Making him an amputee added another dimension, allowing me to show the day to day reality of living with a disability, which many war veterans are having to face these days. It’s something I personally witnessed with my mother, who had MS.
Can you tell us a bit more about Strike? Why did you choose to make him the character he is?
Strike is entirely imaginary. He was a very vivid character who came to me, the best way, he just walked into my head. Whilst he has a basis in several real-life ex-Forces people and veterans I’ve known, in the main he was my creation.
Apart from being an ex-military policeman, my hero is the illegitimate son of a very famous man whom he has only met twice. He’s damaged in certain ways, due to an upbringing that’s quite unusual. Strike gives me a way to talk in an objective, de-personalised way about the oddities that come with fame.
While in the army, Strike had the anonymity he craved; now that he has left, he runs into people who make a lot of assumptions about him based purely on his parentage. He’s a complex character because he’s rooted in the military and partly in the louche world that a lot of people would like to enter without really understanding how damaging that world can be. He is unique as I think every detective should be, but he’s rightly conforming to the rules of detective fiction that make it fair for the reader.
His surname came from a real (but deceased) man mentioned in a slim book about Cornwall.
And then there is Robin, Strike’s assistant. Their relationship is intriguing as it develops. Can you tell us more about her?
I think Robin is the most purely loveable character I’ve written. She is in deliberate contrast to Strike. She questions what they do a little more than he does and has a more emotional response to the cases. You need that foil for Strike, because he does keep things in his head much more.
She’s not a Watson in the sense that she’s also detecting and becomes a fully-fledged partner, but she still does conform to the classic notion of a Watson, because she still is all of us, asking Strike the questions that we’d all like to know because he’s always one step ahead of the game.
Unwillingly, really, Strike is being broken by this friendship. Robin initially finds him rather unattractive and unsympathetic, but soon starts to admire his work ethic and intelligence. Meanwhile Strike, aware of his susceptibility as a newly single and isolated man, is determined not to become over-fond or reliant on this helpful and undeniably sexy girl.
They are both carrying a lot of secrets when they meet, which weigh them down and they’re both close-lipped about what the central traumas of their lives have been. Over the course of the books they start to open up to each other. It’s a relationship for Strike, with Robin, unlike any he’s had before.
The dynamic between them is I think the thing that keeps people reading and it’s certainly the thing that keeps me writing.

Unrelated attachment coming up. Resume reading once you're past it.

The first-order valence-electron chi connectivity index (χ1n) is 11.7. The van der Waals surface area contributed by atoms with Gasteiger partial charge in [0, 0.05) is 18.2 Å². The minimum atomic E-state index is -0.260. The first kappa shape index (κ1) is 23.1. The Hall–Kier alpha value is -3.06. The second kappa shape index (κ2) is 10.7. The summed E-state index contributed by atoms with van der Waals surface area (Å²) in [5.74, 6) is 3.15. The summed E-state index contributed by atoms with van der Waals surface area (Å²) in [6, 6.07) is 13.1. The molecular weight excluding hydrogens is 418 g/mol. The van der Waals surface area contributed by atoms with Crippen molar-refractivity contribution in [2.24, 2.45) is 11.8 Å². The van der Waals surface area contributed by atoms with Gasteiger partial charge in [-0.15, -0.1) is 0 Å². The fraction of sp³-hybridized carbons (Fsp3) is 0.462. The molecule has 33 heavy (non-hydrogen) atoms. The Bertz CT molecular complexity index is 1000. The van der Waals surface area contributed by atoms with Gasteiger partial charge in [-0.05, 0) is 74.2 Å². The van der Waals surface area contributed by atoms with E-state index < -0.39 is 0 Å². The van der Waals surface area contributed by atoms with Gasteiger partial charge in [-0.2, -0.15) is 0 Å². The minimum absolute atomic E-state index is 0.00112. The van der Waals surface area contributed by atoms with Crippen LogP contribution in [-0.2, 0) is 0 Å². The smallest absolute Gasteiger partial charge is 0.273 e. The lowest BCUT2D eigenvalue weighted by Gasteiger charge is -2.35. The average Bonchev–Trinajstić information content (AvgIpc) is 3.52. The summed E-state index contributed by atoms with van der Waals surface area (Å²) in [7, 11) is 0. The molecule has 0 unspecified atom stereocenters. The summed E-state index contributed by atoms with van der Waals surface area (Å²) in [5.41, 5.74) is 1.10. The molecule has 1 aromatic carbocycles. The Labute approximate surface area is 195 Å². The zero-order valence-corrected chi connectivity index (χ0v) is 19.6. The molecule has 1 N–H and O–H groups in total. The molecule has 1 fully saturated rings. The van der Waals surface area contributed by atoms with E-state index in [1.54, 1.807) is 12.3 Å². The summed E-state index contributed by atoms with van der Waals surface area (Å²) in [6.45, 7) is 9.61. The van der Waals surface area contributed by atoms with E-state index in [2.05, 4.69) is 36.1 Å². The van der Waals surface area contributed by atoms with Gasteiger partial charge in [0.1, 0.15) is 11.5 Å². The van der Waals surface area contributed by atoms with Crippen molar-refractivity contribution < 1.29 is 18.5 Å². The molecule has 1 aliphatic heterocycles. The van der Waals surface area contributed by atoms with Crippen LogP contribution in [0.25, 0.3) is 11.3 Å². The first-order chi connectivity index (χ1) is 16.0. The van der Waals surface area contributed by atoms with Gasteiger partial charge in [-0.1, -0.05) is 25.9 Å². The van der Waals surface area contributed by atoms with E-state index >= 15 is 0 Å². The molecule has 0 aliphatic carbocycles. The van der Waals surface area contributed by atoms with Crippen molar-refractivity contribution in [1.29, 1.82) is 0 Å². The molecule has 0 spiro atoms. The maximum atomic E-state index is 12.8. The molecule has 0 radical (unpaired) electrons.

Why are the Strike novels set in London? Why not Edinburgh, where you live?
The prosaic answer is that London is big enough to give Strike a lot of cases without tripping over Rebus, who I think has made Edinburgh his own. In fact, Strike did visit Edinburgh in Career of Evil, and we know his ex-girlfriend, Charlotte, is from Scotland, so I’m not ruling out further trips north of the border, but I never really had any doubts that the series would be London-based.
It’s a city that can support a multitude of fictional detectives, because of its size and variety. I also love the way it easily absorbs incomers.
Neither Strike nor Robin are London-born, though Strike spent large parts of his childhood there. I think the fact that they gravitated to London from the towns of their birth gives them something in common: a hinterland apart from their work, and places of escape and fond recollection that they have yet to show each other.
Writing as Robert Galbraith
Why have you chosen to write crime fiction?
I’ve always loved detective fiction, Agatha Christie, Ruth Rendell, Margery Allingham and PD James, I love them all.
Most of the Harry Potter stories are whodunits at heart (‘Order of the Phoenix’ is more of a why-did-he), but I had wanted to try the real thing for a long time. I wanted to have a go at writing a contemporary whodunit, with a credible back story.
Part of the appeal and part of the fascination of the genre is that it has clear rules. I’m intrigued by those rules and I like playing with them. Your detective should always lay out the information fairly for the reader, but he will always be ahead of the game. There are certain immutable laws of detective fiction that I follow.
How do you manage two very different fictional worlds – Cormoran Strike and the Wizarding World?
I’ve never had any problem moving between fictional worlds, even if I’m working on them simultaneously. There can be a lot of hanging around waiting for notes on the draft of a movie script, so I like to have a novel on the go in the background.
I envision the different fictional worlds as different rooms to which I have access. At worst, when entering one of the rooms, I have to spend a bit of time re-orientating myself, finding my bearings again, checking what I’ve put in which drawers.
However, they’re discrete places in my head, and the moment I re-enter one of the worlds, the characters are as fully real to me as when I left them. Cormoran Strike has never reached for a magic wand, and Newt Scamander doesn’t limp or drink Doom Bar.